The views expressed in our content reflect individual perspectives and do not represent the official views of the Baha'i Faith.
What happens when the prophet and founder of a new faith ascends to the realm of the spirit?
This third stage in the huri of love means that the divine messengers or manifestations continue to function as spiritual intermediaries after their passing. In this station, no longer constrained by the dramaturgy of limited humanness, the prophets, messengers, or manifestations oversee and assist the process their revelations have set in motion. In this station they are fully able to assist us individually and collectively as we attempt to understand and implement the divine plan revealed to us by their revelation.
In My presence amongst you there is a wisdom, and in My absence there is yet another, inscrutable to all but God, the Incomparable, the All-Knowing. Verily, We behold you from Our realm of glory, and shall aid whosoever will arise for the triumph of Our Cause with the hosts of the Concourse on high and a company of Our favoured angels.
… the dissolution of the tabernacle wherein the soul of the Manifestation of God had chosen temporarily to abide signalized its release from the restrictions which an earthly life had, of necessity, imposed upon it. Its influence no longer circumscribed by any physical limitations, its radiance no longer beclouded by its human temple, that soul could henceforth energize the whole world to a degree unapproached at any stage in the course of its existence on this planet.
Another aspect of this third stage that is particularly relevant to our own third stage of existence—the first two being the world of the womb and the world of physical experience—has to do with the fact that the indirect relationship with God by means of the manifestation as intermediary persists throughout our existence into the realm of our post-carnate state of existence. Shoghi Effendi, in a letter from his secretary to an individual Baha’i, explains:
We will have experience of God’s spirit through His Prophets in the next world, but God is too great for us to know without this Intermediary. The Prophets know God, but how is more than our human minds can grasp.
An important aspect of the station of the prophets, pertaining to all three stages of their reality, but, for us, most particularly, to the second and third stages, is the fact that the manifestation ever remains for us the most complete understanding of the Creator we will ever attain.
Therefore, as Baha’u’llah explains at length in “The Book of Certitude”, the concept of gaining access or proximity to God — of entering the “presence” of God — is a figurative and spiritual one, not a literal fact. In other words, God will ever remain “essentially” unknowable, and all our knowledge of God will ever be acquired through the intermediary of the manifestation, whether in this life or in the afterlife. Baha’u’llah writes:
He Who is everlastingly hidden from the eyes of men can never be known except through His Manifestation, and His Manifestation can adduce no greater proof of the truth of His Mission than the proof of His own Person.
The source of all learning is the knowledge of God, exalted be His Glory, and this cannot be attained save through the knowledge of His Divine Manifestation.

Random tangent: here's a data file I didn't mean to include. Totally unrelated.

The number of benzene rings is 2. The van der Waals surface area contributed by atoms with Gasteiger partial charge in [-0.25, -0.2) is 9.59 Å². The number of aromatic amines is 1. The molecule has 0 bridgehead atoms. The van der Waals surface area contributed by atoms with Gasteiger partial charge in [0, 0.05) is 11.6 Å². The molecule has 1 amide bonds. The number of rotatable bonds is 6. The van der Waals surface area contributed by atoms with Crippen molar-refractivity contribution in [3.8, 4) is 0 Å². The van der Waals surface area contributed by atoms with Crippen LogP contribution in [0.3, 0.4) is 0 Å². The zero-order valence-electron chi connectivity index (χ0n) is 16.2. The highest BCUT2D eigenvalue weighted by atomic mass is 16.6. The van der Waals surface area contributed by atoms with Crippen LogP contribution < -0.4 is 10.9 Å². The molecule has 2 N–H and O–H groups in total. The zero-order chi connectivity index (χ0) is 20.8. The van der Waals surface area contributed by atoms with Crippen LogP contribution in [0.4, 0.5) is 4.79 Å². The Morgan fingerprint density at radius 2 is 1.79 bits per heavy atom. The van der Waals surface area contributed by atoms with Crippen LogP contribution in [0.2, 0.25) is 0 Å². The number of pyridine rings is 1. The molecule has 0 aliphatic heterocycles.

RELATED: Who Speaks for the Creator?
Yet another extremely significant feature of the distinct ontology of the prophets and messengers as intermediaries is that when they describe their authority as being derived from God, it is totally clear in the Baha’i teachings that the specific channeling of this command or Primal Will into specific ideas, appropriate language, and social design derives from the willpower and creativity of the manifestations themselves. True, They repeatedly acknowledge that all that they do and say derives from God working through them, and in the sense that it is the will or wish of God to bring about a creation capable of knowing and worshiping Him, this is precisely accurate.
But it is equally clear from several passages throughout the Baha’i writings that the specific design of the dispensation wrought by the manifestation in his station of “distinction” — that is, as a prophet appearing at a particular time in particular circumstances in which there are specific needs and specific capacities — the manifestation is the fashioner of his own revelation.
For example, Shoghi Effendi states that the “Most Holy Book” “may well be regarded as the brightest emanation of the mind of Baha’u’llah, as the Mother Book of His Dispensation, and the Charter of His New World Order” (italics added). Likewise, in another passage, Shoghi Effendi praises the world order that Baha’u’llah has devised as the product of Baha’u’llah’s own creative and willful genius. This extended metaphor, itself a marvelous work of the Guardian’s own creative genius, states this capacity in remarkably effective terms explained in Shoghi Effendi’s “The Promised Day is Come”:
Not ours, the living witnesses of the all-subduing potency of His Faith, to question, for a moment, and however dark the misery that enshrouds the world, the ability of Baha’u’llah to forge, with the hammer of His Will, and through the fire of tribulation, upon the anvil of this travailing age, and in the particular shape His mind has envisioned, these scattered and mutually destructive fragments into which a perverse world has fallen, into one single unit, solid and indivisible, able to execute His design for the children of men.
Put simply, the manifestation is not merely God’s mouthpiece or amanuensis. The prophets and messengers of God represent the creative force that translates the Creator’s wish, will, and desire into increments of creative revelation, action, and design, appropriate to what each manifestation sees as propitious for a given period in human evolution on our planet.